A Very Deep Blue


You may have noticed that it has been more than a little quiet on here over the last few months – I’ve had significant gaps in content on here before of course, the site is an excellent gauge it seems for my various ups and downs in life. At the moment I’m in one of those ‘down’ moments, actually that’s somewhat of an understatement in regards to how I have been feeling of late.

I’ve had generalised anxiety for quite a few years now. It’s not something you want to advertise about yourself particularly, though I’ve been fortunate enough that I haven’t generally let it affect me during my work day.  It builds from me constructing elaborate negative outcomes quickly, often to benign triggers. For example, if my boss writes me an email and says he needs to talk to me about something on Monday, I am apt to spend the entire weekend obsessing over the meaning, unable to enjoy anything, and convinced that I’m getting fired, I will lose everything and will be out on the street. Sometimes it’s a slow burn over a week over little things that are even connected, until those little things grow and grow as my mind and emotions construct some horrible scenario out of totally ridiculous tendrils that have no basis in reality.

The black dog of mental health is not an uncommon companion to those of a creative disposition it seems, and if you read the news of late, there have been a few celebrity victims that have made the headlines. Working in a creative industry frequently means long hours, stressful projects and frantic working environments – this all exacerbates latent mental health conditions, and in creative environments these conditions are purported to be more common than anywhere else.

On average, people working in creative industries are 25% more likely to carry the gene variants [for depression] than professions that are judged to be’ less’ creative.

In some respects, anxiety at some levels can prove beneficial to the working creative. The self-criticism inherent with it can, for example, encourage rigorous thinking. Unfortunately that sort of detailed self-reflection can often tip over into a state of perfectionism in which actually doing something can prove impossible. Like its frequent partner in crime depression, anxiety can strangle both a creative impulse and the person themselves on a very fundamental level.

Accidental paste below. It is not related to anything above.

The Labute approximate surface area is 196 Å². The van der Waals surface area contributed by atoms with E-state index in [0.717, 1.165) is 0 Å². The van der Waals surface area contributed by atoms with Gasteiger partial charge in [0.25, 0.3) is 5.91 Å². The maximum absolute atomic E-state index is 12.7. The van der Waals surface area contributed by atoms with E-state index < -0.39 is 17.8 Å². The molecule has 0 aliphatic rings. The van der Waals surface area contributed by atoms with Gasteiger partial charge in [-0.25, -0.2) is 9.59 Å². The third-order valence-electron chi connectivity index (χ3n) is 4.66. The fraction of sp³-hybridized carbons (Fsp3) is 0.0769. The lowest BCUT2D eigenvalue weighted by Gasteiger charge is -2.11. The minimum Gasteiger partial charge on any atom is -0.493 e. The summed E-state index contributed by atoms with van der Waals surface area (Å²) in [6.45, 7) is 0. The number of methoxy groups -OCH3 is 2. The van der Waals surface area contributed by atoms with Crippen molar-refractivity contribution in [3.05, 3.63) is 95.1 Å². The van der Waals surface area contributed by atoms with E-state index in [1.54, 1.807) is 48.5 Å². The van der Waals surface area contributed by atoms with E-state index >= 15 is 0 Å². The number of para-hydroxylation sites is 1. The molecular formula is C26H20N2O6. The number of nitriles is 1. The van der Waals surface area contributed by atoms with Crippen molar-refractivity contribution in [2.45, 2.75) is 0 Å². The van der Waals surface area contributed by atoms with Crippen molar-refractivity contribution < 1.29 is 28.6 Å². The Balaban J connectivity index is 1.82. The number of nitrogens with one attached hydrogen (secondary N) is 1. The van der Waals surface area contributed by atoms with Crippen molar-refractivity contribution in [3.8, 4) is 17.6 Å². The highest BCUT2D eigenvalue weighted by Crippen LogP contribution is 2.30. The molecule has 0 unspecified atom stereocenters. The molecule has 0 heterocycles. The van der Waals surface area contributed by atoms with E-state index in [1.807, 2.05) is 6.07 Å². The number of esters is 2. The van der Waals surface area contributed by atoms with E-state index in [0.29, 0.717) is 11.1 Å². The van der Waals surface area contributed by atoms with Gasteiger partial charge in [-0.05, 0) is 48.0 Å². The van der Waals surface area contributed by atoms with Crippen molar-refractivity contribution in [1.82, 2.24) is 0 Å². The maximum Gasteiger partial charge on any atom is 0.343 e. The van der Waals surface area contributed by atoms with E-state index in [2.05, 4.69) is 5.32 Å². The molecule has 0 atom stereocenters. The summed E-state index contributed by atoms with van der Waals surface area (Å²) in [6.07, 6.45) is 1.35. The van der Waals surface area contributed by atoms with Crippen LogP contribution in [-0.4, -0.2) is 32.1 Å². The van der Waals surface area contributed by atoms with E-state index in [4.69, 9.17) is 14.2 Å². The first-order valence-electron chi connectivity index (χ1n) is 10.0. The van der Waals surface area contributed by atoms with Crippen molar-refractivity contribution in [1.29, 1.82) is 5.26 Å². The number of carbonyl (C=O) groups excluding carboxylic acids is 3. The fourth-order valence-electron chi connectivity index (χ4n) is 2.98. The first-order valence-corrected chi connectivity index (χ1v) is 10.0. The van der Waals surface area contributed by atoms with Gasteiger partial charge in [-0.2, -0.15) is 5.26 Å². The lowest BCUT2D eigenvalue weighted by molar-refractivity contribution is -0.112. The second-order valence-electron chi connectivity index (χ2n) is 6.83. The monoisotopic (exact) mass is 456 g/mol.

And that’s where I’m am at this moment in time. I feel ridiculous and embarrassed about it in equal measure. It feels like the ultimate ‘first world’ ailment, something I can indulge in because I have the luxury of living in a part of the world where I don’t have to worry about going hungry, being killed in a war or living in squalor. Guilt plays a large part in perpetuating the cycle of damage. I’m naturally pretty introverted as it – an anxious introverted persona doesn’t make for a lot of laughs when going through an episode. I think the guilt is the hardest thing for me to deal with, the guilt of how it affects the people around me. My friends don’t deserve having to deal with me like this, my workmates, My parents now in their 70s certainly don’t and most significant other definitely shouldn’t have to put up with it. It’s embarrassing that as a 48 year old man I can’t deal properly and rationally with the same sort of things in life that everyone else can and have to daily. I ruminate on this often, I close in on myself, hoping my withdrawal will mitigate the hurt and frustration I feel I am causing, this just seems to perpetuate the cycle of my own worry unfortunately.

So how does this relate to Facing Sideways? I started the site (over 10 years ago now!) for a number of reasons. To begin with, I wanted to promote the enormous pool of talented graphic designers living in South Australia. I didn’t think they were being sufficiently recognised, not just on a national level, but internationally as well. Whenever I do travel overseas and speak to international designers, they are always amazed at the amount of inspirational work that I show them, being produced on the other side of the world in a place that they have (invariably) never heard of before. The site is also a means by which I can tackle my naturally introverted nature, to get me out in the world a little bit more and to practice my writing which I enjoy. It’s been a great way for me to introduce myself to some of my design idols both local and internationally. I never cease to be amazed by the kindness of the creatives I have been in contact with – whether it be the time they have given to meet with me, to answer interview questions, or just some kind words about the site or an article I have posted. It has been very good therapy for me.